Critical Thinking Textbook Pdf Nz Maths Problem Solving
111 Does the Claim Conflict with Our Background Information? moo86677_fm_v 188 192 6/23/08 PM Revised Pages vi CONTENTS The Subjectivist Fallacy The Relativist Fallacy 194 195 Two Wrongs Make a Right 196 Red Herring/Smoke Screen Recap 197 199 Exercises 200 Chapter 7 More Fallacies The Ad Hominem Fallacy 211 211 The Personal Attack Ad Hominem 212 The Inconsistency Ad Hominem 212 The Circumstantial Ad Hominem 214 Poisoning the Well 214 The Genetic Fallacy 214 “Positive Ad Hominem Fallacies” 215 Straw Man 215 False Dilemma 217 The Perfectionist Fallacy 220 The Line-Drawing Fallacy 220 Slippery Slope 221 Misplacing the Burden of Proof Begging the Question Recap 222 226 228 Exercises 229 Chapter 8 Deductive Arguments I: Categorical Logic Categorical Claims 254 256 Venn Diagrams 257 Translation into Standard Form The Square of Opposition 263 Three Categorical Operations 258 265 Conversion 265 Obversion 266 Contraposition 266 Categorical Syllogisms 273 The Venn Diagram Method of Testing for Validity moo86677_fm_vi 275 6/23/08 PM Revised Pages CONTENTS Categorical Syllogisms with Unstated Premises Real-Life Syllogisms 279 The Rules Method of Testing for Validity 283 Recap vii 278 285 Additional Exercises 286 Chapter 9 Deductive Arguments II: Truth-Functional Logic Truth Tables and the Truth-Functional Symbols 297 298 Claim Variables 298 Truth Tables 298 Symbolizing Compound Claims 304 “If” and “Only If” 308 Necessary and Sufficient Conditions “Unless” 312 “Either . .” 312 310 Truth-Functional Arguments 314 The Truth-Table Method 314 The Short Truth-Table Method Deductions 318 322 Group I Rules: Elementary Valid Argument Patterns 323 Group II Rules: Truth-Functional Equivalences 328 Conditional Proof 334 Recap 338 Additional Exercises 338 Chapter 10 Three Kinds of Inductive Arguments 346 Arguing from the General to the Specific (Inductive Syllogisms) 347 Arguing from the Specific to the General (Inductive Generalizing) 348 Examples 351 Inductive Arguments from Analogy 353 Attacking the Analogy 358 Random Variation, Error Margins, and Confidence Levels 358 Everyday Inductive Arguments 360 Informal Error-Margin and Confidence-Level Indicators Fallacies in Inductive Reasoning Illicit Inductive Conversions moo86677_fm_vii 360 361 363 6/23/08 PM Revised Pages viii CONTENTS Analogies: The Rest of the Story Polls: Problems and Pitfalls 364 366 Self-Selected Samples 366 Slanted Questions 368 Playing by the Numbers Recap 368 371 Exercises 373 Chapter 11 Causal Explanation Two Kinds of Explanations 385 386 Physical Causal Explanations 386 Behavioral Causal Explanations 387 Explanatory Adequacy: A Relative Concept 389 The Importance of Testability 389 Nontestable Explanations 389 Circular Explanations 392 Unnecessary Complexity 392 Forming Hypotheses 393 The Method of Difference 393 The Method of Agreement 394 Causal Mechanisms and Background Knowledge The Best Diagnosis Method 397 General Causal Claims 396 399 Confirming Causal Hypotheses 400 Controlled Cause-to-Effect Experiments 400 Alternative Methods of Testing Causal Hypotheses in Human Populations 402 Nonexperimental Cause-to-Effect Studies 402 Nonexperimental Effect-to-Cause Studies 403 Experiments on Animals 403 Mistakes in Causal Reasoning 404 Confusing Effect with Cause in Medical Tests Overlooking Statistical Regression 406 Proof by Absence of Disproof 409 Appeal to Anecdote 409 Confusing Explanations with Excuses 410 Causation in the Law moo86677_fm_viii 405 410 6/23/08 PM Revised Pages CONTENTS Recap ix 413 Exercises 413 Chapter 12 Moral, Legal, and Aesthetic Reasoning Value Judgments 437 Moral Versus Nonmoral 438 Two Principles of Moral Reasoning 438 Moral Principles 440 Deriving Specific Moral Value Judgments Major Perspectives in Moral Reasoning Consequentialism 441 Duty Theory/Deontologism Moral Relativism 445 Religious Relativism 445 Religious Absolutism 446 Virtue Ethics 446 Moral Deliberation Legal Reasoning 436 440 441 443 447 456 Justifying Laws: Four Perspectives Aesthetic Reasoning 457 460 Eight Aesthetic Principles 460 Using Aesthetic Principles to Judge Aesthetic Value 462 Evaluating Aesthetic Criticism: Relevance and Truth 464 Why Reason Aesthetically?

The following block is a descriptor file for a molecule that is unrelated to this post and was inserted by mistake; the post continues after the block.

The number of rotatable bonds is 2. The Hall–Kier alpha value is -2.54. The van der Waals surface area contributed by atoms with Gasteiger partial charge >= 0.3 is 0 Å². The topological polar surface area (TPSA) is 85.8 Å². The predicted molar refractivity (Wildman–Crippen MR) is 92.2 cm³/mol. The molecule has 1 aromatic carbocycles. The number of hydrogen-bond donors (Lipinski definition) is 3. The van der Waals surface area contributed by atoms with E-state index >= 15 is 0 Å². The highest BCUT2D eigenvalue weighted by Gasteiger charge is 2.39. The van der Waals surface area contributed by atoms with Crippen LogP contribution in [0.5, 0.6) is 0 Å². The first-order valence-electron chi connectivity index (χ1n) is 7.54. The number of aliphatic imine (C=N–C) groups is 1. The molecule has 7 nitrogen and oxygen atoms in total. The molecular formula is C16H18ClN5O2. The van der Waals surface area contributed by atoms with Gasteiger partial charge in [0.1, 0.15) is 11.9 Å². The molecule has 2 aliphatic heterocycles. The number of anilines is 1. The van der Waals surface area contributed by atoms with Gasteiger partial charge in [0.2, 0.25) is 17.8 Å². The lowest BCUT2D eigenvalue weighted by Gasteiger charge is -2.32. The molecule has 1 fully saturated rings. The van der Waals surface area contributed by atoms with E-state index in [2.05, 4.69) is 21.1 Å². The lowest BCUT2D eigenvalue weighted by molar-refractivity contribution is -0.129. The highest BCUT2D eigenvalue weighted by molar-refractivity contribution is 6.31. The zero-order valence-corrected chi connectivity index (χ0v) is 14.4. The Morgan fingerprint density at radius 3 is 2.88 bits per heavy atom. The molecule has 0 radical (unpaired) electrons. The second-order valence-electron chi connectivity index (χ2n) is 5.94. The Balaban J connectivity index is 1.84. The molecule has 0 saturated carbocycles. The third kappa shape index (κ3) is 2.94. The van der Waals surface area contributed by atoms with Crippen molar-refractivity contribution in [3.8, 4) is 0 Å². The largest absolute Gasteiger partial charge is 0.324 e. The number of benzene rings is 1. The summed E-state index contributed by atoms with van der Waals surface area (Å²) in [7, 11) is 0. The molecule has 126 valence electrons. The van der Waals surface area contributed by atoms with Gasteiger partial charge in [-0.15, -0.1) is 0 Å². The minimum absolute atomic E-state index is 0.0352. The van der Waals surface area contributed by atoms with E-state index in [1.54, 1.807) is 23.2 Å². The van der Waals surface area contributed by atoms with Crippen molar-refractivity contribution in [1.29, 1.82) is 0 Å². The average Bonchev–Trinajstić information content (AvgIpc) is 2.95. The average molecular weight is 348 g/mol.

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This phenomenon requires a lot of replacement to keep names familiar to students cropping up in the book from time to time.
(After sneaking Paris Hilton’s name into the eighth edition three times, we were delighted to see her still in the news—make that “news.” She gets a photo this time.) There are still some important names from the past—Ronald Reagan is now moving into mythology, but at least the name is familiar—and of course not all references require familiarity on the part of the reader.
As we have done from the beginning, we try here to present this material in realistic contexts that are familiar to and understandable by today’s students.
moo86677_fm_xii 6/23/08 PM Revised Pages PREFACE xiii Flexibility and Feedback At well over five hundred pages, this is a long book, and we’re pretty sure it’s a rare instructor who tries to cover all the material in it in depth. In fact, there are probably a hundred different ways to teach a critical thinking course out of this book—and none of them the “right” way or the “wrong” way.